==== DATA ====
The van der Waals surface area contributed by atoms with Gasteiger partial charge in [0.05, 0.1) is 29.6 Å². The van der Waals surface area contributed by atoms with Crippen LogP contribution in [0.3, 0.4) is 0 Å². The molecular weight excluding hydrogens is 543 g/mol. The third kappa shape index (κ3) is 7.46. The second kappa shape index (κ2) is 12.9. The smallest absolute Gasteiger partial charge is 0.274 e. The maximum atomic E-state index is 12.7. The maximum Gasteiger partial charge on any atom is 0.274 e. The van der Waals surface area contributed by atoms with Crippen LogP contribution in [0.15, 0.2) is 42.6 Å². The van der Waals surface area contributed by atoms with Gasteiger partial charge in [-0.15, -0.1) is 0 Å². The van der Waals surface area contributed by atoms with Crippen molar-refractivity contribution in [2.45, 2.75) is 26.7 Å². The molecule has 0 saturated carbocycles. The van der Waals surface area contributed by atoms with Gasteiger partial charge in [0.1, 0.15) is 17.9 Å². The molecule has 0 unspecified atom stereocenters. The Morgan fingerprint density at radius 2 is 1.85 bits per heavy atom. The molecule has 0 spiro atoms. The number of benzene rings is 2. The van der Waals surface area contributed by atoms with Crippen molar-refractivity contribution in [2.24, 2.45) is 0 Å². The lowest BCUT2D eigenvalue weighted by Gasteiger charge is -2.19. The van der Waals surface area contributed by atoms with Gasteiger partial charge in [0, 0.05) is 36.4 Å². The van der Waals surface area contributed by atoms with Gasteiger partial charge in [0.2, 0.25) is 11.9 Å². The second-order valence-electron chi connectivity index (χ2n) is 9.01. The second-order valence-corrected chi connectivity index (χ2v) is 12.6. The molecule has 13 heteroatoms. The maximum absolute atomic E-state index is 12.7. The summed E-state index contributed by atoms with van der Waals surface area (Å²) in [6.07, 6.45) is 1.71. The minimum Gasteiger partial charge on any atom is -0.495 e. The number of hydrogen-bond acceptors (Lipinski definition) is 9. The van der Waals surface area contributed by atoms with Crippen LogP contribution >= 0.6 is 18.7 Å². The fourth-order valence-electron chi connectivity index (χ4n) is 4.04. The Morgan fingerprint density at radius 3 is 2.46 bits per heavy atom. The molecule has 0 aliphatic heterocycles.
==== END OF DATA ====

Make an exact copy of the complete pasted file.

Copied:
The van der Waals surface area contributed by atoms with Gasteiger partial charge in [0.05, 0.1) is 29.6 Å². The van der Waals surface area contributed by atoms with Crippen LogP contribution in [0.3, 0.4) is 0 Å². The molecular weight excluding hydrogens is 543 g/mol. The third kappa shape index (κ3) is 7.46. The second kappa shape index (κ2) is 12.9. The smallest absolute Gasteiger partial charge is 0.274 e. The maximum atomic E-state index is 12.7. The maximum Gasteiger partial charge on any atom is 0.274 e. The van der Waals surface area contributed by atoms with Crippen LogP contribution in [0.15, 0.2) is 42.6 Å². The van der Waals surface area contributed by atoms with Gasteiger partial charge in [-0.15, -0.1) is 0 Å². The van der Waals surface area contributed by atoms with Crippen molar-refractivity contribution in [2.45, 2.75) is 26.7 Å². The molecule has 0 saturated carbocycles. The van der Waals surface area contributed by atoms with Gasteiger partial charge in [0.1, 0.15) is 17.9 Å². The molecule has 0 unspecified atom stereocenters. The Morgan fingerprint density at radius 2 is 1.85 bits per heavy atom. The molecule has 0 spiro atoms. The number of benzene rings is 2. The van der Waals surface area contributed by atoms with Crippen molar-refractivity contribution in [2.24, 2.45) is 0 Å². The lowest BCUT2D eigenvalue weighted by Gasteiger charge is -2.19. The van der Waals surface area contributed by atoms with Gasteiger partial charge in [0, 0.05) is 36.4 Å². The van der Waals surface area contributed by atoms with Gasteiger partial charge in [0.2, 0.25) is 11.9 Å². The second-order valence-electron chi connectivity index (χ2n) is 9.01. The second-order valence-corrected chi connectivity index (χ2v) is 12.6. The molecule has 13 heteroatoms. The maximum absolute atomic E-state index is 12.7. The summed E-state index contributed by atoms with van der Waals surface area (Å²) in [6.07, 6.45) is 1.71. The minimum Gasteiger partial charge on any atom is -0.495 e. The number of hydrogen-bond acceptors (Lipinski definition) is 9. The van der Waals surface area contributed by atoms with Crippen LogP contribution >= 0.6 is 18.7 Å². The fourth-order valence-electron chi connectivity index (χ4n) is 4.04. The Morgan fingerprint density at radius 3 is 2.46 bits per heavy atom. The molecule has 0 aliphatic heterocycles.